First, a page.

My parents love to tell the story about the time I demolished our Connect Four game. Evidently, we were enjoying family game night up to the point that my dad cut me off…right when I was about to win. As a kid, I never wanted to lose. So I slammed my next token into the slot with enough force to break the game.
Ironically, this past Christmas my parents gave Anna (my 3 year old) the game Hi Ho Cherry-O! I came home from work last night and Anna wanted to play her new game. If you know anything about Hi Ho Cherry-O you know that the object is to get rid of all the fruit on your tree. Each person takes a turn spinning the wheel and then follows whatever the wheel tells them to do. There is very little strategy in this game but it is great for teaching a 3 year old how to count.
We played several games last night and all of us (my wife, Anna, and I) won at least once. I’m not sure if it was a flashback to my earlier “destroy Connect Four” days or not but I saw the value of teaching my daughter, along with the amazing help of my wife, how to lose well and celebrate when others win. Anna won first and we went crazy clapping, jumping up and down, and telling her how awesome it was that she won. My wife won next and I bet you can guess Anna’s reaction. She had a frown on her face and with a wimper-like voice said, “I want to win!” Like daddy, like daughter. She was disappointed and upset that she didn’t win. It was a great teaching opportunity. I starting doing the exact same thing to celebrate Janie’s win as we had done earlier when Anna won. Anna first looked at me puzzled but then joined in the celebration. We continued our crazy celebration every time someone won, regardless of who it was.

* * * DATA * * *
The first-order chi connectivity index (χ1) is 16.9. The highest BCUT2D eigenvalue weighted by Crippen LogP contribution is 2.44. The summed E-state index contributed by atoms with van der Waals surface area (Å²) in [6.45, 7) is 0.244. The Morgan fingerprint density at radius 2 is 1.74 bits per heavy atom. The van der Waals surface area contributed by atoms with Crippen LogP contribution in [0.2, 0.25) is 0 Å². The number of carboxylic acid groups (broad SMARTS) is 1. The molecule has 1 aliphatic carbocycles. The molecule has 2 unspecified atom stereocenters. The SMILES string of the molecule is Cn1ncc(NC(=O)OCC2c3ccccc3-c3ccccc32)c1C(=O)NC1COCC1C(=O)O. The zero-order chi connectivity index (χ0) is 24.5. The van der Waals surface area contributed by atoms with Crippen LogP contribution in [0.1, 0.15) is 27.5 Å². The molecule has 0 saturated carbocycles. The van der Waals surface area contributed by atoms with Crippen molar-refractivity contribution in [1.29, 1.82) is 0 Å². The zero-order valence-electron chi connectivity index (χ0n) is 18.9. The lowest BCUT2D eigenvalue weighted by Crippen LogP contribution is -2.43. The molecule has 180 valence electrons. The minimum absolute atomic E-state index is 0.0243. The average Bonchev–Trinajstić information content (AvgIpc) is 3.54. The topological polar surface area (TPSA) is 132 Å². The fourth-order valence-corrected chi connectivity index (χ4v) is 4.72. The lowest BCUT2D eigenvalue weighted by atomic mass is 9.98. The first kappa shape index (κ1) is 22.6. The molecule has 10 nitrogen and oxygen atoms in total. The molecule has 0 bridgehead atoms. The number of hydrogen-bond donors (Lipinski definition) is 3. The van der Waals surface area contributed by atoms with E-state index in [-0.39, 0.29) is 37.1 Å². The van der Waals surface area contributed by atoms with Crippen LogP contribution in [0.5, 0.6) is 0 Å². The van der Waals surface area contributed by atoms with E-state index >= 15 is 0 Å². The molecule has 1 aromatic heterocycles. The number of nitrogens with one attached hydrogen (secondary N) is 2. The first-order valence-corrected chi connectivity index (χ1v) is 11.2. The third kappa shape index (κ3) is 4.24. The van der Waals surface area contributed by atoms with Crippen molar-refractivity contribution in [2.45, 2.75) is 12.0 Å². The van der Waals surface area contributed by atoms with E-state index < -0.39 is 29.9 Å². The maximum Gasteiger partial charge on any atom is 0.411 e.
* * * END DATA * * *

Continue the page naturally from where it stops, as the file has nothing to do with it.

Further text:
We can all be sore losers. Think about how you felt when someone got a promotion over you at work or the time you should have been recognized for a job well done but the credit went to someone else. How do you respond when your neighbor gets a new car or when your best friend finds the person they will marry before you find the “one?” Life is full of disappointments. Life is full of times when those around you “win” and you don’t.
Our sinful nature tells us that we should celebrate when we win and pitch a fit when someone else wins. If you don’t believe me take a visit to any nursery or preschool in the country. Paul offered this challenge, in Romans 12:15, “Rejoice with those who rejoice, weep with those who weep.” We do a pretty good job weeping with others as they weep but rejoicing when others rejoice can be difficult. Concerning this passage, Adam Clarke wrote, “Take a lively interest in the prosperity of others. Let it be a matter of rejoicing to you when you hear of the health, prosperity, or happiness of any brother.”
That’s a little bit of what we were trying to teach Anna last night. It was a good reminder for me, too!